In areas with a strong economy, such as the Western provinces, there has been an increase in demand for rental properties, which in turn drives up prices. Additionally, areas with a large student population, such as college towns, can also experience a surge in rental prices during the academic year as students return to campus.
The stable youth employment and an increase in net migration have also contributed to the increase in demand for rental properties, as young people and new immigrants often choose to rent instead of buying.
The high interest rates have made it difficult for would-be homeowners to purchase property, leading them to rent instead, further driving up demand in the rental market.
Therefore, while Toronto and Vancouver receive much of the attention for their high rental prices, it is a problem that is affecting cities and regions across the country in different ways, depending on local economic conditions and demographics.
The rental market in Kitchener-Cambridge-Waterloo has been tight for several years, with a vacancy rate of around 2%. In 2022, it dipped further to 1.2%, which is the lowest rate in two decades. The return of students to campus after remote learning during the pandemic has been a driving force behind the tight rental market, as has the growth of employment in the high-tech sector and the increase in permanent resident admissions.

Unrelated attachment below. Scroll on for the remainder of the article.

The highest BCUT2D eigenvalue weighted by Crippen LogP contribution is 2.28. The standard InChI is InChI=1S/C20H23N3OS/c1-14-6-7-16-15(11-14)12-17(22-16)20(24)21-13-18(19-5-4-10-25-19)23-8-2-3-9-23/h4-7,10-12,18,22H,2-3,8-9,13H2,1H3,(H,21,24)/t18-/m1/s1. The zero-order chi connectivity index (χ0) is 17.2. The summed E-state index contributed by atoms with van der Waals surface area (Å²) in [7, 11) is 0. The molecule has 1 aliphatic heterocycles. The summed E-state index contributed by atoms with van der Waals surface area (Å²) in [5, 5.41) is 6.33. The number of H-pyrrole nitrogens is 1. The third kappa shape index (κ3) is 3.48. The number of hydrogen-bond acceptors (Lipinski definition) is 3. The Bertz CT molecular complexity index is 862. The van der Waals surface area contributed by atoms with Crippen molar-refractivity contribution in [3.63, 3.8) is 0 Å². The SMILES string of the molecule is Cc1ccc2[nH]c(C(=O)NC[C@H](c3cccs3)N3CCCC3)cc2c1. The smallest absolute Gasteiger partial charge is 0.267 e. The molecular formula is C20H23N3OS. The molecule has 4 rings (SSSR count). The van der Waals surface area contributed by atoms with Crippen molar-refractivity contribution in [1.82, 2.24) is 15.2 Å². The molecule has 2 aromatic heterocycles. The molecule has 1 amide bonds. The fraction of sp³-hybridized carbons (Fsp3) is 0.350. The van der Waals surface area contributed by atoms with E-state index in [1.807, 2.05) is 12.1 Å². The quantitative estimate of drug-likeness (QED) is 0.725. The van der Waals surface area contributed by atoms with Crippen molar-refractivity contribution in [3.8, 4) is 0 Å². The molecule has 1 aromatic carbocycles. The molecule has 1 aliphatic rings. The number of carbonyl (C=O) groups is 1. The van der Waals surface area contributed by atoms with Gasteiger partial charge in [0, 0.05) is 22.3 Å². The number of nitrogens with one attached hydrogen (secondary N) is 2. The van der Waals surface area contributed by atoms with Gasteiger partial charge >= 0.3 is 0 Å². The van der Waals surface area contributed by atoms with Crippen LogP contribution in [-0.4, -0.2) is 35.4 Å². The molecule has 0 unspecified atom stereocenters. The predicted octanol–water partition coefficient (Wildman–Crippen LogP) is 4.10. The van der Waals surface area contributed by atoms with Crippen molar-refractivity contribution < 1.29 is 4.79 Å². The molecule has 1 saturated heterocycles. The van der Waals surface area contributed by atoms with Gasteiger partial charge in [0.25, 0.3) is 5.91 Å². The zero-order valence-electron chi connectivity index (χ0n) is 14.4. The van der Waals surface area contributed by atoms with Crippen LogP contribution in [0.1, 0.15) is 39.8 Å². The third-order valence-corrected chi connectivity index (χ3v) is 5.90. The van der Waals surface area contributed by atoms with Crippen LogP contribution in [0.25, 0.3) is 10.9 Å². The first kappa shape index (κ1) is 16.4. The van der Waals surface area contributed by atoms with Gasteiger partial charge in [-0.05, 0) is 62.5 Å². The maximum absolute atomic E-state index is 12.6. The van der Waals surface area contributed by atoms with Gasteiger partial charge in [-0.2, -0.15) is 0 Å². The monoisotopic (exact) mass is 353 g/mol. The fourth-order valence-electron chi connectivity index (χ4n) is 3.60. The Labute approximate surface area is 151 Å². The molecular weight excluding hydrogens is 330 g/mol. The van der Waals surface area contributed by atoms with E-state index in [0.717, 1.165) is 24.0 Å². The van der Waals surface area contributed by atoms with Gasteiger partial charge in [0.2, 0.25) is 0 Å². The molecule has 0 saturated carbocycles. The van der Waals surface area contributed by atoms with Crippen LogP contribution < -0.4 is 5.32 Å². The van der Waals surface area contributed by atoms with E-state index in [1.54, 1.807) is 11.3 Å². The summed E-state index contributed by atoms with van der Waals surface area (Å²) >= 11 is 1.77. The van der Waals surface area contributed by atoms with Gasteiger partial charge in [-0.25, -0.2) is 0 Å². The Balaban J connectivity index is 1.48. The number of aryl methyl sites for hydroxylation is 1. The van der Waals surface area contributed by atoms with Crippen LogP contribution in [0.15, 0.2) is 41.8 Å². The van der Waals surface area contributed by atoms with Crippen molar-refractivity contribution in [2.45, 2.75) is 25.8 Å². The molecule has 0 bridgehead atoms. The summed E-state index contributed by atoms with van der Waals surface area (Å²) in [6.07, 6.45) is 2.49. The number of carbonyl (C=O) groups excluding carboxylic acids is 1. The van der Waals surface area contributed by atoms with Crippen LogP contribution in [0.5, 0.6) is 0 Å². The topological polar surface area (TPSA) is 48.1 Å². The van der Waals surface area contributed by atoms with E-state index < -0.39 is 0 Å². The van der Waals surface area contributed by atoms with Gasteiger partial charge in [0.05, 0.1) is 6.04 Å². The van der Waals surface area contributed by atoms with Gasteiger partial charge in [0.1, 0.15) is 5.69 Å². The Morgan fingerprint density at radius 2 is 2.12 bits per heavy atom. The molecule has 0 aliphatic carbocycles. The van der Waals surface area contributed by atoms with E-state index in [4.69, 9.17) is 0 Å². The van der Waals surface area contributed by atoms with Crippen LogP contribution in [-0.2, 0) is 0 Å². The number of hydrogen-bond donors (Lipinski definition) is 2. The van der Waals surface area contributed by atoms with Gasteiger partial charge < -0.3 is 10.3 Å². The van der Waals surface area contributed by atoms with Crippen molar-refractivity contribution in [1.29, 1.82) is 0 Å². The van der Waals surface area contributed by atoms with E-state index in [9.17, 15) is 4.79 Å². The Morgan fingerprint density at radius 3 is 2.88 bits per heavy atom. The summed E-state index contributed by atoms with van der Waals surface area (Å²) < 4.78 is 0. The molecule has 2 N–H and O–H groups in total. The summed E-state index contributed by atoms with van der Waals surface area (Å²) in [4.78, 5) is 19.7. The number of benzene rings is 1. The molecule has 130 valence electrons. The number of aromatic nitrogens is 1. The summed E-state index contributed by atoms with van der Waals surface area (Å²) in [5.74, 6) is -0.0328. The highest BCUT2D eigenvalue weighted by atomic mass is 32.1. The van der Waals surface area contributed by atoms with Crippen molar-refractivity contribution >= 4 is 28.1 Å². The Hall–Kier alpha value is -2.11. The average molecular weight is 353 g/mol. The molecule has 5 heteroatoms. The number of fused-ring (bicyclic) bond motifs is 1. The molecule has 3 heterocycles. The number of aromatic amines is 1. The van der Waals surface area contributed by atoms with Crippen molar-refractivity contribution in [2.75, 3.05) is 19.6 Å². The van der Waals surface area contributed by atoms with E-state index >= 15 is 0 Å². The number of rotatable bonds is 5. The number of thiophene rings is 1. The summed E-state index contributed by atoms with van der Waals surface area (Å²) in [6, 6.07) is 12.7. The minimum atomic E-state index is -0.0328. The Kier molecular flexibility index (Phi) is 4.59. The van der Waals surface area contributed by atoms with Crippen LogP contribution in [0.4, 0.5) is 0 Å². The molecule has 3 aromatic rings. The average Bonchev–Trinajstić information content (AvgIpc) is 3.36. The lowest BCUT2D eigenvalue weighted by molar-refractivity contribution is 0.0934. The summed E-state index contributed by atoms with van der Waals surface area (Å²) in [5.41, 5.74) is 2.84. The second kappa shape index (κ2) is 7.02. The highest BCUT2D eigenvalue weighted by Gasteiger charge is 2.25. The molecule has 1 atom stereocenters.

The average price for a two-bedroom rental in the region has increased by more than 7%, faster than nearby markets such as Toronto, Guelph, and London. The rise in rental prices and the tight rental market have made it difficult for students to find affordable housing, and many are now commuting from outside the region, couch surfing, or living with multiple roommates in the same room. The situation has also increased the risk of rental scams. The president of the students’ union, Sana Banu, says that there is not enough supply to meet the current demand in the region.